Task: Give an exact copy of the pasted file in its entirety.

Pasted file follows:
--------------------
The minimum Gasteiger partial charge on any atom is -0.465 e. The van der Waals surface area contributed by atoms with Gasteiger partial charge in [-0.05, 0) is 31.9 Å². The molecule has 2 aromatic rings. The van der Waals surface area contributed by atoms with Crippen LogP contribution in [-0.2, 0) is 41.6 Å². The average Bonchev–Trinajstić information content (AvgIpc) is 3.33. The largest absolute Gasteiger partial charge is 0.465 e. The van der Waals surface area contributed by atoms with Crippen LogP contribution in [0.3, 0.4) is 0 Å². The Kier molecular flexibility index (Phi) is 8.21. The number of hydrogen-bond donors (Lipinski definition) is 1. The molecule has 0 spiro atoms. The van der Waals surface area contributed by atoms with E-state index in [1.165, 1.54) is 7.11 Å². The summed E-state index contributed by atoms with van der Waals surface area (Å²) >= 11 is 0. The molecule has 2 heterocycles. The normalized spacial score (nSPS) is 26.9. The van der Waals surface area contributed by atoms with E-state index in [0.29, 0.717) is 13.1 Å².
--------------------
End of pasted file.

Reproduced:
The minimum Gasteiger partial charge on any atom is -0.465 e. The van der Waals surface area contributed by atoms with Gasteiger partial charge in [-0.05, 0) is 31.9 Å². The molecule has 2 aromatic rings. The van der Waals surface area contributed by atoms with Crippen LogP contribution in [-0.2, 0) is 41.6 Å². The average Bonchev–Trinajstić information content (AvgIpc) is 3.33. The largest absolute Gasteiger partial charge is 0.465 e. The van der Waals surface area contributed by atoms with Crippen LogP contribution in [0.3, 0.4) is 0 Å². The Kier molecular flexibility index (Phi) is 8.21. The number of hydrogen-bond donors (Lipinski definition) is 1. The molecule has 0 spiro atoms. The van der Waals surface area contributed by atoms with E-state index in [1.165, 1.54) is 7.11 Å². The summed E-state index contributed by atoms with van der Waals surface area (Å²) >= 11 is 0. The molecule has 2 heterocycles. The normalized spacial score (nSPS) is 26.9. The van der Waals surface area contributed by atoms with E-state index in [0.29, 0.717) is 13.1 Å².